The negative correlation between internal rotation, total rotation and hip extension and alpha angle of the hip joint is an important finding, as these are potentially simple bed side tests that can be performed to assess FAI. Especially the increasing alpha angle strongly correlated with reducing hip joint internal rotation, which consolidates findings of previous studies.16

Cam development is thought to be at its maximum at ages 12–14.16 The majority of our cohort did not start rowing until 14 years of age, hence the development of cam morphology likely preceded the introduction of rowing into their exercise regimen.

Rowers lumbar spine

It is well known that rowers experience episodes of lower back pain.28–30 The most common pathology driving this is possibly lumbar disc disease.31 In our cohort, almost all (95%) rowers had back pain at sometime in their career. The average Oswestry Disability Index was 4.7%, which suggests low disability within this cohort due to back pain. We found that radiological degenerative disc disease defined by Pfirrmann score was the most common disc pathology evident in our cohort. We found disc herniations (30% of total spines) and nerve root impingement (0%) a rarer finding, however, the limitation of having only a sagittal T2 image must be considered. Three rowers had bilateral spondylolysis and secondary spondylolisthesis. In all cases, spondylolisthesis was grade 1 changes.32 Spondylolysis was bilateral in each case and from T2-weighted images, there was no indication of these being active, however, we did not have STIR MRI images to be certain.

Hip joint morphology associations with the lumbar spine

Kinematic studies have identified increased lumbar-pelvic flexion as a contributing factor to lumbar back pain as a consequence of increased loading in the lower lumbar spine.33–35 Anterior rotation of the pelvis on the hips is key to the rowing stroke as, in conjunction with hip flexion, it enables the individual to achieve the technical component known as the catch.36 In the presence of cam and/or pincer morphology, it is hypothesised that one of two mechanisms occur: repeated hyperflexion of the hip joint during the rowing stroke may predispose to the development of chondrolabral pathology.6 Alternatively, to avoid premature contact between the proximal femur and acetabulum, the individual may posteriorly rotate the pelvis, leading to hyperflexion and increased loading of the lumbar spine.36 The relationship between increasing lumbopelvic flexion and asymmetrical hip flexion has previously been reported.37

In our study, the highest mean alpha angle was noted at 1 o’clock. For this we felt that this is the most likely area of the head/neck junction of the femur to first make contact and impinge with the labrum/acetabular rim during a rowing stroke. We used this alpha angle to correlate with a combined Pfirrmann score for the whole spine. The combined score has been used in previous studies to capture the degenerative disc disease within whole of the lumbar spine.19 There was a correlation seen between the alpha angle at 1 o’clock and the combined Pfirrmann score. Degenerative disc disease is the most common at L3/4, L4/5 and L5/S1 accounting for 70% of disc disease,38 this was also the case in our cohort, and we found that a combined score for these discs again correlated with hip joint alpha angle. Furthermore internal rotation of the hip joint negatively correlated with the size of the alpha angle and also both combined Pfirrmann scores. These findings suggest that the hip morphology and reducing hip internal rotation may have an association with lumbar disc disease. This is a unique finding in a cohort of elite rowers.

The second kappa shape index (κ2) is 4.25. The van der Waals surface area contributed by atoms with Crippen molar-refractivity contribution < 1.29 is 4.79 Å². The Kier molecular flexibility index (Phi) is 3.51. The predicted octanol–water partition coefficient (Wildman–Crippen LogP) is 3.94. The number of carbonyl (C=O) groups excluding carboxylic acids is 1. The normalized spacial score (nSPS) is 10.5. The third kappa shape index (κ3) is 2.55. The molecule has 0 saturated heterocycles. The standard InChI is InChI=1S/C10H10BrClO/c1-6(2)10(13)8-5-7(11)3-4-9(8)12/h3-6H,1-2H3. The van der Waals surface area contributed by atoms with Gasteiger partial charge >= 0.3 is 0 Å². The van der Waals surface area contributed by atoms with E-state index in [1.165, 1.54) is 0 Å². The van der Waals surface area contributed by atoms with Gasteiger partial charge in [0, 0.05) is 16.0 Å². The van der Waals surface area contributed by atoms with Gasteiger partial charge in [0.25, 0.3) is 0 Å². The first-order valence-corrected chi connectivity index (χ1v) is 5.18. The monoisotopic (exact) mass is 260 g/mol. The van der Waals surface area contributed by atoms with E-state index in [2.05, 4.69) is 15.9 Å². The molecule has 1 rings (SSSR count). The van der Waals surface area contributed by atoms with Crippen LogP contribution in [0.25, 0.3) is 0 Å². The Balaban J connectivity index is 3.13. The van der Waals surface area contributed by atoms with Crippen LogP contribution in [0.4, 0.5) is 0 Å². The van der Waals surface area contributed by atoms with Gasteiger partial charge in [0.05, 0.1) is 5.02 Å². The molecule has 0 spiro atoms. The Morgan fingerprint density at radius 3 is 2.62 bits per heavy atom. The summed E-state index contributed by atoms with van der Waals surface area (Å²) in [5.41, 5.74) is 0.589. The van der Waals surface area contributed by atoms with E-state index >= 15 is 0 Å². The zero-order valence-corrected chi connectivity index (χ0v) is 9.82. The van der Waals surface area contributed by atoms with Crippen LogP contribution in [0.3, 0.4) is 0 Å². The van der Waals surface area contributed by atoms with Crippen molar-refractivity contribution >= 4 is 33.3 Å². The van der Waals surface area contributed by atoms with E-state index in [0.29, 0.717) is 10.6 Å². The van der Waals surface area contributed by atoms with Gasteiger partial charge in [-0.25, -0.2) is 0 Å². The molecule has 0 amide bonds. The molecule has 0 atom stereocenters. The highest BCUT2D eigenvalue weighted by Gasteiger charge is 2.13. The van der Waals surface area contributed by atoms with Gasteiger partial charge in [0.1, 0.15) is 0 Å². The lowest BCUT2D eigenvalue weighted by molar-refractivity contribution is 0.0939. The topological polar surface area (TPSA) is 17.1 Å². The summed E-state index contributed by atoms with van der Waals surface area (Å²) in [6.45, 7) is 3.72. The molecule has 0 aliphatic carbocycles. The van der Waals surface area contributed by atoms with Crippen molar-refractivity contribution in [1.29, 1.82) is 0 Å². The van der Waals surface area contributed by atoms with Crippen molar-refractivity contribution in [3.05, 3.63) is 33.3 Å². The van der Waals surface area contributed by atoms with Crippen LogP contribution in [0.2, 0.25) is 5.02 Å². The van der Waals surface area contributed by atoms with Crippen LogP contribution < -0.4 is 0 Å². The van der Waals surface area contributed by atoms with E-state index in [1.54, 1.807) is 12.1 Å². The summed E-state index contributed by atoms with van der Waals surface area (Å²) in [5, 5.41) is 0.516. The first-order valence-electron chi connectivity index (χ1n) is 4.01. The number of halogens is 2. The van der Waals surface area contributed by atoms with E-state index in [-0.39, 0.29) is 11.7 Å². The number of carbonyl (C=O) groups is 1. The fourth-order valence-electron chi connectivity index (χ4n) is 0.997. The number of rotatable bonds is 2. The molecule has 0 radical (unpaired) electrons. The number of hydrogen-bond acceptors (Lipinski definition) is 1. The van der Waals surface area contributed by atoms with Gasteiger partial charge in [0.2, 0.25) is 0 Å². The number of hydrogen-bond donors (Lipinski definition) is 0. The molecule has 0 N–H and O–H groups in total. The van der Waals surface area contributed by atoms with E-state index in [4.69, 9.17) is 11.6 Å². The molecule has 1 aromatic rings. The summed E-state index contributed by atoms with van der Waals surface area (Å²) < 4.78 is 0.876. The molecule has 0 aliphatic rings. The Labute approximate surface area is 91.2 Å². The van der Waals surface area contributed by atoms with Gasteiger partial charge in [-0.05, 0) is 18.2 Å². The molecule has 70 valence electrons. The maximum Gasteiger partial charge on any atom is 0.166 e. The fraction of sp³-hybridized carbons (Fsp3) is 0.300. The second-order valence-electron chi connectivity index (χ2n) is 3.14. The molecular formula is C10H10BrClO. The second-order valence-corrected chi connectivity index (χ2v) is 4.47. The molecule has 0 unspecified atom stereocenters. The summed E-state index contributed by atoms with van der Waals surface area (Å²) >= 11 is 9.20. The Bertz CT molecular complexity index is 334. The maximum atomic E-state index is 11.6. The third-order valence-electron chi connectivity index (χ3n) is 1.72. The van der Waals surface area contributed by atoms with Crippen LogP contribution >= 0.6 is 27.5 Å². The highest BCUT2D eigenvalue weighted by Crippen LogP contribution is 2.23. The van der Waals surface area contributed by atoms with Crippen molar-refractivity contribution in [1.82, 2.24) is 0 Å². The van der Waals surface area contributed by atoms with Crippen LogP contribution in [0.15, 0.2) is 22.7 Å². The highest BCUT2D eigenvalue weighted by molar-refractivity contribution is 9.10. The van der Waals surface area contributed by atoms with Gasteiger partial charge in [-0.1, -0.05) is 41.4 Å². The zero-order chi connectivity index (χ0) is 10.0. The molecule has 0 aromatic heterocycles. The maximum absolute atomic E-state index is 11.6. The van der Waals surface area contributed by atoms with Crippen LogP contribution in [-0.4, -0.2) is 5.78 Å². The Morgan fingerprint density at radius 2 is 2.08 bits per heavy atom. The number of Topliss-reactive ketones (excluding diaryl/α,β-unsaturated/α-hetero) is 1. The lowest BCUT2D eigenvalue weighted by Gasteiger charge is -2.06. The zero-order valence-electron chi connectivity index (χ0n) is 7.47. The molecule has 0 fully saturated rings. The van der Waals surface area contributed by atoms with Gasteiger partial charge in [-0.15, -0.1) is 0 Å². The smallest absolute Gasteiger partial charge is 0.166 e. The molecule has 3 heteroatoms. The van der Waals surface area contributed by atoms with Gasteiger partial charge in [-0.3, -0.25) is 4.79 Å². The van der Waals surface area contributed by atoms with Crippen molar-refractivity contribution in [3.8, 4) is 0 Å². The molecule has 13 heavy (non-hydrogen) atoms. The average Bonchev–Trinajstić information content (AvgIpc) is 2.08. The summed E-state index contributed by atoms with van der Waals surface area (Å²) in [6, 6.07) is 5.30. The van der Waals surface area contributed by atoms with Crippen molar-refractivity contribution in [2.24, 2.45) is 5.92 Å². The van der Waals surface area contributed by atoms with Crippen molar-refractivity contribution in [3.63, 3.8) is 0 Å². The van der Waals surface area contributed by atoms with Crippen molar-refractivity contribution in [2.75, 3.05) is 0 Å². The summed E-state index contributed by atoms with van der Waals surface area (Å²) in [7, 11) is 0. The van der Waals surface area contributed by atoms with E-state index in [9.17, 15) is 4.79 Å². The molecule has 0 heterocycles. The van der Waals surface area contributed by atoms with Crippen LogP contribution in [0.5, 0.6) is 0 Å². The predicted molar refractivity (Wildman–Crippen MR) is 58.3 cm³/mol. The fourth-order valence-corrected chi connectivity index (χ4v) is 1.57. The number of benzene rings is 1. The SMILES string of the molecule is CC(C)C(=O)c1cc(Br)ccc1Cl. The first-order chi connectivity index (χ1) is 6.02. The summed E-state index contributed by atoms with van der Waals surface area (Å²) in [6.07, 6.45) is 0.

More recently, it is recognised by senior clinicians working in elite rowing that hip morphology may play a part in the development of back pain in rowers. It is also possible that abnormal spinal movements and lower back pain could be the first signs of coexisting hip joint impingement in this population. Our study is the first study to show this radiological association.

Impact on clinical practice and wider population

Our findings suggest that FAI and lumbar disc pathology are likely linked. The role of FAI in the development of lumbar spine pathology is largely unknown. We propose that when an elite athlete presents with back pain they should have their hip, pelvis and lumbar spine assessed with a focus on potentially adverse effects of FAI on lumbopelvic movements.

The negative correlation between hip joint internal rotation, and disc degeneration is a novel finding. Such a finding may give the clinician a simple bedside test to screen at risk populations.